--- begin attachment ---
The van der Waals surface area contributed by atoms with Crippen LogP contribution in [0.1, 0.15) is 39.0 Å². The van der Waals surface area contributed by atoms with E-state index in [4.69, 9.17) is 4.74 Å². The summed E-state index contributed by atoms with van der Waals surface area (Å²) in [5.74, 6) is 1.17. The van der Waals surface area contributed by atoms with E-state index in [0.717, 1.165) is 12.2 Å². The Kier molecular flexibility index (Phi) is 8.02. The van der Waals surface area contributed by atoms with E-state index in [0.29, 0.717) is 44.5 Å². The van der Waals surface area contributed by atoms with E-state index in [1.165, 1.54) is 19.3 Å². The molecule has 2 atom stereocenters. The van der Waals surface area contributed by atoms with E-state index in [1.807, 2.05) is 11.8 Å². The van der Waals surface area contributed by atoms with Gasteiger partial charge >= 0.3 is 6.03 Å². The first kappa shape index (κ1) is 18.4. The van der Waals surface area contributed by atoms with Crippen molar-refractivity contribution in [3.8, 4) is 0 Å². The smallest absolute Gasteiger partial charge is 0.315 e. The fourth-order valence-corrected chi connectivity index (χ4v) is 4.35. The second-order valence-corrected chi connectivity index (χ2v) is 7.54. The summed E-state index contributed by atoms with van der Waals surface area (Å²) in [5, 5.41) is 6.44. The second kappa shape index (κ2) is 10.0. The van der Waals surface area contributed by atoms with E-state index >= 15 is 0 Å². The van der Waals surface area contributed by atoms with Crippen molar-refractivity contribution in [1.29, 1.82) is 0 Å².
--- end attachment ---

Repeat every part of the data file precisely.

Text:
The van der Waals surface area contributed by atoms with Crippen LogP contribution in [0.1, 0.15) is 39.0 Å². The van der Waals surface area contributed by atoms with E-state index in [4.69, 9.17) is 4.74 Å². The summed E-state index contributed by atoms with van der Waals surface area (Å²) in [5.74, 6) is 1.17. The van der Waals surface area contributed by atoms with E-state index in [0.717, 1.165) is 12.2 Å². The Kier molecular flexibility index (Phi) is 8.02. The van der Waals surface area contributed by atoms with E-state index in [0.29, 0.717) is 44.5 Å². The van der Waals surface area contributed by atoms with E-state index in [1.165, 1.54) is 19.3 Å². The molecule has 2 atom stereocenters. The van der Waals surface area contributed by atoms with E-state index in [1.807, 2.05) is 11.8 Å². The van der Waals surface area contributed by atoms with Gasteiger partial charge >= 0.3 is 6.03 Å². The first kappa shape index (κ1) is 18.4. The van der Waals surface area contributed by atoms with Crippen molar-refractivity contribution in [3.8, 4) is 0 Å². The smallest absolute Gasteiger partial charge is 0.315 e. The fourth-order valence-corrected chi connectivity index (χ4v) is 4.35. The second-order valence-corrected chi connectivity index (χ2v) is 7.54. The summed E-state index contributed by atoms with van der Waals surface area (Å²) in [5, 5.41) is 6.44. The second kappa shape index (κ2) is 10.0. The van der Waals surface area contributed by atoms with E-state index >= 15 is 0 Å². The van der Waals surface area contributed by atoms with Crippen molar-refractivity contribution in [1.29, 1.82) is 0 Å².